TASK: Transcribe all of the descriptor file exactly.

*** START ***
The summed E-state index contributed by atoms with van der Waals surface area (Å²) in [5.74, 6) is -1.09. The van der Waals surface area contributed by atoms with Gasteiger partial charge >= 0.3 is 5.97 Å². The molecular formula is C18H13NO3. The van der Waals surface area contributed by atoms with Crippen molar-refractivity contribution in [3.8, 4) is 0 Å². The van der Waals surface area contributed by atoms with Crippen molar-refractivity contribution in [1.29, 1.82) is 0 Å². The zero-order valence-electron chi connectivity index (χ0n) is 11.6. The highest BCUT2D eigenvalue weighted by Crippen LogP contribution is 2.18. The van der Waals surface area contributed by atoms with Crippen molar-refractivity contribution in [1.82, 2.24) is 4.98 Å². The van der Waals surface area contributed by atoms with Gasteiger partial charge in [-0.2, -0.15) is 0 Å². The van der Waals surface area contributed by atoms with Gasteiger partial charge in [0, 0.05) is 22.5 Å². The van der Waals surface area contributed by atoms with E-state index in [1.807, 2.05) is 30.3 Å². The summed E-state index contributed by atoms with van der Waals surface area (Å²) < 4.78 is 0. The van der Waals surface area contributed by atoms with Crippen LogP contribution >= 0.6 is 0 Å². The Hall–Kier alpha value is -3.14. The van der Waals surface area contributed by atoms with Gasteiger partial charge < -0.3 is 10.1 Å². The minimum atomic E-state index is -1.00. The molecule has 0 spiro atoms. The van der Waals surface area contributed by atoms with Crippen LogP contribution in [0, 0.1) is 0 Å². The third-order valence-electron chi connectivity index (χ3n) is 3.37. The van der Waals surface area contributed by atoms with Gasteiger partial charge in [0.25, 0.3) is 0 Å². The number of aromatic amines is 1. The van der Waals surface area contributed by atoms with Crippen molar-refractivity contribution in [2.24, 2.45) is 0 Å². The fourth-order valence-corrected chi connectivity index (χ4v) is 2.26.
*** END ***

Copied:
The summed E-state index contributed by atoms with van der Waals surface area (Å²) in [5.74, 6) is -1.09. The van der Waals surface area contributed by atoms with Gasteiger partial charge >= 0.3 is 5.97 Å². The molecular formula is C18H13NO3. The van der Waals surface area contributed by atoms with Crippen molar-refractivity contribution in [3.8, 4) is 0 Å². The van der Waals surface area contributed by atoms with Crippen molar-refractivity contribution in [1.29, 1.82) is 0 Å². The zero-order valence-electron chi connectivity index (χ0n) is 11.6. The highest BCUT2D eigenvalue weighted by Crippen LogP contribution is 2.18. The van der Waals surface area contributed by atoms with Crippen molar-refractivity contribution in [1.82, 2.24) is 4.98 Å². The van der Waals surface area contributed by atoms with Gasteiger partial charge in [-0.2, -0.15) is 0 Å². The van der Waals surface area contributed by atoms with Gasteiger partial charge in [0, 0.05) is 22.5 Å². The van der Waals surface area contributed by atoms with E-state index in [1.807, 2.05) is 30.3 Å². The summed E-state index contributed by atoms with van der Waals surface area (Å²) < 4.78 is 0. The van der Waals surface area contributed by atoms with Crippen LogP contribution >= 0.6 is 0 Å². The Hall–Kier alpha value is -3.14. The van der Waals surface area contributed by atoms with Gasteiger partial charge < -0.3 is 10.1 Å². The minimum atomic E-state index is -1.00. The molecule has 0 spiro atoms. The van der Waals surface area contributed by atoms with Crippen LogP contribution in [0, 0.1) is 0 Å². The third-order valence-electron chi connectivity index (χ3n) is 3.37. The van der Waals surface area contributed by atoms with Gasteiger partial charge in [0.25, 0.3) is 0 Å². The number of aromatic amines is 1. The van der Waals surface area contributed by atoms with Crippen molar-refractivity contribution in [2.24, 2.45) is 0 Å². The fourth-order valence-corrected chi connectivity index (χ4v) is 2.26.